"Get the Rope!" Anti-German Violence in World War I-era Wisconsin
In the early 20th century, German Americans were the nation's largest immigrant group. Although they were regarded as a model of successful assimilation, they faced vicious--and sometimes violent--attacks on their loyalty when the United States went to war against Germany in 1917. The most notorious incident was the lynching of German-born Robert Prager in Colinsville, Illinois, in April 1918. Other incidents stopped just short of murder. In a statement made on October 22, 1918, John Deml, a far
What should we do about global warming?
The What Should We Do About Global Warming module is a 3-4 week science module designed for introductory college courses and uses data to tackle questions related to global warming. The module includes short and long term temperature trend data, along with IR spectra, concentration trend data for greenhouse gases, and information about the Kyoto Protocol. Many of the data are in graphs which are part of Quicktime movies. On this Starting Point page, teachers can find learning goals, teaching not
Starting Point: teaching entry level geoscience
This website is the portal homepage for the Starting Point collection. This site is designed for faculty and graduate students teaching undergraduate entry-level geoscience, environmental science, or related courses. Each section describes a teaching method, why/when it is useful, how it can be implemented, and a set of examples spanning the Earth system that can be used in your class. Users can follow links to field labs, interactive lectures, investigative case-based learning, teaching with mo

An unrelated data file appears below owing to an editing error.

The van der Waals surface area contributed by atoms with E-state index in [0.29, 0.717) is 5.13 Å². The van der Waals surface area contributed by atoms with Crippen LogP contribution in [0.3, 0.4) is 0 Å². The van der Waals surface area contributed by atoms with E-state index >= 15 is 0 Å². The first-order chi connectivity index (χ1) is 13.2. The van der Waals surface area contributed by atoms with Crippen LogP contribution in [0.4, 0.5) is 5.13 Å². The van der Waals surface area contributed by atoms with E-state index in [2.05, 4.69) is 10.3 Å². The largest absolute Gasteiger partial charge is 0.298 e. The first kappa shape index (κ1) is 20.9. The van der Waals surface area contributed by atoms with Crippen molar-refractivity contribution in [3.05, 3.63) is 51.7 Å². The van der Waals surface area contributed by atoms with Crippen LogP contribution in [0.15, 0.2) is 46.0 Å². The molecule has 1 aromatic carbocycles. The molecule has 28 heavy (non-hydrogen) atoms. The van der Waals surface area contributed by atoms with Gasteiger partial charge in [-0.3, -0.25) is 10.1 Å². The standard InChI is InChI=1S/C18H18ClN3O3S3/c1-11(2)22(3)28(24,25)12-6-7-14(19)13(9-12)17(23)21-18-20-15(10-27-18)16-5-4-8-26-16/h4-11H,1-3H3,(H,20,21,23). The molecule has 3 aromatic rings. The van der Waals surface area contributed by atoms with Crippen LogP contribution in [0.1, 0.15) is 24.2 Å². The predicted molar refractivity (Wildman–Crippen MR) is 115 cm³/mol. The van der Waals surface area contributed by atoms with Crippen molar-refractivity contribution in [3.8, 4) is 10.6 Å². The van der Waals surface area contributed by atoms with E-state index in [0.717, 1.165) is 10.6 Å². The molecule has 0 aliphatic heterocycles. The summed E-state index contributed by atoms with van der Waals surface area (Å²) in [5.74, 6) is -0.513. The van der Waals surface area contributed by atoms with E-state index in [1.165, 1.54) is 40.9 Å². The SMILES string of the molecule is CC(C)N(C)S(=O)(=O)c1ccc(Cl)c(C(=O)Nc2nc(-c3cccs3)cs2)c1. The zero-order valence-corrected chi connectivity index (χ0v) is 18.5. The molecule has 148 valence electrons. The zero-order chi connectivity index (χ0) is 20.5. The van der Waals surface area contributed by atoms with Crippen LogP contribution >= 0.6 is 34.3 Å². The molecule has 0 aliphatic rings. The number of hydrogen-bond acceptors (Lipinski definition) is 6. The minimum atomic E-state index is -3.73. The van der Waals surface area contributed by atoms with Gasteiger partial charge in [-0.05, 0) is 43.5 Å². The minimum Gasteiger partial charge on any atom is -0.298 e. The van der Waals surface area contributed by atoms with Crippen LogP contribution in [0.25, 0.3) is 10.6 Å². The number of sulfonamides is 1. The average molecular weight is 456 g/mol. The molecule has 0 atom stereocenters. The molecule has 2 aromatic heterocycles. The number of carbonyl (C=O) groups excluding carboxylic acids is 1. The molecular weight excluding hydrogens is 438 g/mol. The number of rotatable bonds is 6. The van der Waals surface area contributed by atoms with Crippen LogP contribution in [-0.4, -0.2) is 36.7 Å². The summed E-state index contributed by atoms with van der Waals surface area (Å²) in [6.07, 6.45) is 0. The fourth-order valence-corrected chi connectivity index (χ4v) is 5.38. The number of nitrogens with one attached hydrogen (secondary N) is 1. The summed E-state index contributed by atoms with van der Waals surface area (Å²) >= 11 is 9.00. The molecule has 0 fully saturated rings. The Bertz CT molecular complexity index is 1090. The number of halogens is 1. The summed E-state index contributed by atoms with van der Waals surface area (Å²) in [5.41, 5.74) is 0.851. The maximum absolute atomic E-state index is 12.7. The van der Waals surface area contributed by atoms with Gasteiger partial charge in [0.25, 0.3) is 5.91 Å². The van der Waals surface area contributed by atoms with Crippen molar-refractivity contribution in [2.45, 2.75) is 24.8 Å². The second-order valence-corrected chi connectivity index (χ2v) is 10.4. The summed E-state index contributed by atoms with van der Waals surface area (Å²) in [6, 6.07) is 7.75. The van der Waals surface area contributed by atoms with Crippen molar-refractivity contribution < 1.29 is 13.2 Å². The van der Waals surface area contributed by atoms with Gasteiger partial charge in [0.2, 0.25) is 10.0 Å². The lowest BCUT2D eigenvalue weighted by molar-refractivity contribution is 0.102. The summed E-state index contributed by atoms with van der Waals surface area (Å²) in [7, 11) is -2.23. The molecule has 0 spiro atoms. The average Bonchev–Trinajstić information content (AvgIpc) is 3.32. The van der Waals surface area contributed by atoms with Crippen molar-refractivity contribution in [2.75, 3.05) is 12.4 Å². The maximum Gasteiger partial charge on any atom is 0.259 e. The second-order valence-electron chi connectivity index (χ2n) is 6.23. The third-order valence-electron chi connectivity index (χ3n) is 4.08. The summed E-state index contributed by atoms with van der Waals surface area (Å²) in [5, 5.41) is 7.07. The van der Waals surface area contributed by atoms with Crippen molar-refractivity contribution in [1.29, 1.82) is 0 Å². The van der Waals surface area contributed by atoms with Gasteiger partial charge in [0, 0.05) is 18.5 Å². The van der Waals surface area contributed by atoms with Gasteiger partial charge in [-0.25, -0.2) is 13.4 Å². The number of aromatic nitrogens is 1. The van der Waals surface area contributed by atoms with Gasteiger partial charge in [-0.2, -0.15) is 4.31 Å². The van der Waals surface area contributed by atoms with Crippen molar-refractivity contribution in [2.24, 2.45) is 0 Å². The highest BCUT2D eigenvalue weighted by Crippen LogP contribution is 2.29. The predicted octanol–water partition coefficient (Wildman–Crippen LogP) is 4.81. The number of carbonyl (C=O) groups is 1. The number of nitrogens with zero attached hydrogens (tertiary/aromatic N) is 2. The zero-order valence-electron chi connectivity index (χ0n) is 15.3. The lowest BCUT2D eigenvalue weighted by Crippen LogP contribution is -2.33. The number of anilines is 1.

This site features Flash animations that illustrate the development of soil horizons and their characteristics. Animations depict the processes of eluviation and illuviation, soil thickness and biomantle development, and a typical progression of soil profile development from bedrock to mature soil. These visual resources may be suitable for integration into lectures, labs and other teaching activities.
Derivatives and Extrema
The particular ability of the internet to demonstrate concepts interactively in a visually arresting fashion is fully realized in this attractive and easily navigated site. An interactive screen allows the user to select a function and examine the visual representation of its derivative through magnification of the resulting graph. The site provides a wonderful opportunity to see and understand the sometimes elusive concept of derivation. This resource is part of the Teaching Quantitative Skills
The New Deal: North Carolina's Reconstruction?
This lesson invites students to interview imaginary North Carolina residents who lived during the Reconstruction and Depression eras. Each interview is historically accurate and supports a thesis that answers a question: Was the New Deal North Carolina's Reconstruction? This site includes more than two dozen examples of student interviews.